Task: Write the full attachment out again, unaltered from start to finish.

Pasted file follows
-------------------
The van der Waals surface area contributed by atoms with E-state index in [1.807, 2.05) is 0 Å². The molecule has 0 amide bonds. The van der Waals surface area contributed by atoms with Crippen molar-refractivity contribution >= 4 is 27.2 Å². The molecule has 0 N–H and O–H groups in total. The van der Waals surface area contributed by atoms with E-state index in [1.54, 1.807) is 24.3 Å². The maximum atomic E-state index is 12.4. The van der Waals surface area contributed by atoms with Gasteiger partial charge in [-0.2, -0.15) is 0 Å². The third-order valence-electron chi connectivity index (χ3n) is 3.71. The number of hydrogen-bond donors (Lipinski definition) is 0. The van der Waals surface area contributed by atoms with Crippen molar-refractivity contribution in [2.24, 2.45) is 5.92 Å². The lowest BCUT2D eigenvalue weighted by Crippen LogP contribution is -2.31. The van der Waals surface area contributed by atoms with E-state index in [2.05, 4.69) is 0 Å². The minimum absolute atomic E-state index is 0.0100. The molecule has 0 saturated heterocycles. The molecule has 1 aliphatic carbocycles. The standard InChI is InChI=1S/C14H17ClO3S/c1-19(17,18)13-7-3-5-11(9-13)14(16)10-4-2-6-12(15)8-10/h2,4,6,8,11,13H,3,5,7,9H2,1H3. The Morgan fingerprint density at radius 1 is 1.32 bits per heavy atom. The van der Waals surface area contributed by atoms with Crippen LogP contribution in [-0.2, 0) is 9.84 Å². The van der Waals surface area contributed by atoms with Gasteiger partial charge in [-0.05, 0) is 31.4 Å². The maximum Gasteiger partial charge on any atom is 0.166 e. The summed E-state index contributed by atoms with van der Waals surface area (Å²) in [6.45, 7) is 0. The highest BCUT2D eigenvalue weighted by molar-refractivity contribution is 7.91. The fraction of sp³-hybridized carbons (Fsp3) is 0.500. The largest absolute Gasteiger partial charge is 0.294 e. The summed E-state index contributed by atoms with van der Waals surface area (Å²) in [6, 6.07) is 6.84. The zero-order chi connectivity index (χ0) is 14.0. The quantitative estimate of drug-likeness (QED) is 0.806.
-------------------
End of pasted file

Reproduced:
The van der Waals surface area contributed by atoms with E-state index in [1.807, 2.05) is 0 Å². The molecule has 0 amide bonds. The van der Waals surface area contributed by atoms with Crippen molar-refractivity contribution >= 4 is 27.2 Å². The molecule has 0 N–H and O–H groups in total. The van der Waals surface area contributed by atoms with E-state index in [1.54, 1.807) is 24.3 Å². The maximum atomic E-state index is 12.4. The van der Waals surface area contributed by atoms with Gasteiger partial charge in [-0.2, -0.15) is 0 Å². The third-order valence-electron chi connectivity index (χ3n) is 3.71. The number of hydrogen-bond donors (Lipinski definition) is 0. The van der Waals surface area contributed by atoms with Crippen molar-refractivity contribution in [2.24, 2.45) is 5.92 Å². The lowest BCUT2D eigenvalue weighted by Crippen LogP contribution is -2.31. The van der Waals surface area contributed by atoms with E-state index in [2.05, 4.69) is 0 Å². The minimum absolute atomic E-state index is 0.0100. The molecule has 0 saturated heterocycles. The molecule has 1 aliphatic carbocycles. The standard InChI is InChI=1S/C14H17ClO3S/c1-19(17,18)13-7-3-5-11(9-13)14(16)10-4-2-6-12(15)8-10/h2,4,6,8,11,13H,3,5,7,9H2,1H3. The Morgan fingerprint density at radius 1 is 1.32 bits per heavy atom. The van der Waals surface area contributed by atoms with Crippen LogP contribution in [-0.2, 0) is 9.84 Å². The van der Waals surface area contributed by atoms with Gasteiger partial charge in [-0.05, 0) is 31.4 Å². The maximum Gasteiger partial charge on any atom is 0.166 e. The summed E-state index contributed by atoms with van der Waals surface area (Å²) in [6.45, 7) is 0. The highest BCUT2D eigenvalue weighted by molar-refractivity contribution is 7.91. The fraction of sp³-hybridized carbons (Fsp3) is 0.500. The largest absolute Gasteiger partial charge is 0.294 e. The summed E-state index contributed by atoms with van der Waals surface area (Å²) in [6, 6.07) is 6.84. The zero-order chi connectivity index (χ0) is 14.0. The quantitative estimate of drug-likeness (QED) is 0.806.